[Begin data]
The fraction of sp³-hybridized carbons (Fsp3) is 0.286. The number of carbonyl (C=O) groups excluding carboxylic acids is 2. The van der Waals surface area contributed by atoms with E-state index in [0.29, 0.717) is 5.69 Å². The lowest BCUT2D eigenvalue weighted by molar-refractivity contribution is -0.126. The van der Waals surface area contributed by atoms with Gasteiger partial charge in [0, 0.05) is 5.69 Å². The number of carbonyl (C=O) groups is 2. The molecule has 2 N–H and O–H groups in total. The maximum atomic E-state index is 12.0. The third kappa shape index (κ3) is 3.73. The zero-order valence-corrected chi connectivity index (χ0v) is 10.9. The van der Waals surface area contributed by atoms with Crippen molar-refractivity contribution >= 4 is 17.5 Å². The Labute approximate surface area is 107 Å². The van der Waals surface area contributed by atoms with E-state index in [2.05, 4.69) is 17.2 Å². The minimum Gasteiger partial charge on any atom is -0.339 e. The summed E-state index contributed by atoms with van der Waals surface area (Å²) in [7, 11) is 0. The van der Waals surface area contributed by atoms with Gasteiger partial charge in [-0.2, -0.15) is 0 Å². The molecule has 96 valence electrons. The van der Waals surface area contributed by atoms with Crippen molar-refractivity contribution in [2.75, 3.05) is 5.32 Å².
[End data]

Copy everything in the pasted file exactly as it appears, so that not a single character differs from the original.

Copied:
The fraction of sp³-hybridized carbons (Fsp3) is 0.286. The number of carbonyl (C=O) groups excluding carboxylic acids is 2. The van der Waals surface area contributed by atoms with E-state index in [0.29, 0.717) is 5.69 Å². The lowest BCUT2D eigenvalue weighted by molar-refractivity contribution is -0.126. The van der Waals surface area contributed by atoms with Gasteiger partial charge in [0, 0.05) is 5.69 Å². The number of carbonyl (C=O) groups is 2. The molecule has 2 N–H and O–H groups in total. The maximum atomic E-state index is 12.0. The third kappa shape index (κ3) is 3.73. The zero-order valence-corrected chi connectivity index (χ0v) is 10.9. The van der Waals surface area contributed by atoms with Crippen molar-refractivity contribution >= 4 is 17.5 Å². The Labute approximate surface area is 107 Å². The van der Waals surface area contributed by atoms with E-state index in [2.05, 4.69) is 17.2 Å². The minimum Gasteiger partial charge on any atom is -0.339 e. The summed E-state index contributed by atoms with van der Waals surface area (Å²) in [7, 11) is 0. The van der Waals surface area contributed by atoms with Gasteiger partial charge in [-0.2, -0.15) is 0 Å². The molecule has 96 valence electrons. The van der Waals surface area contributed by atoms with Crippen molar-refractivity contribution in [2.75, 3.05) is 5.32 Å².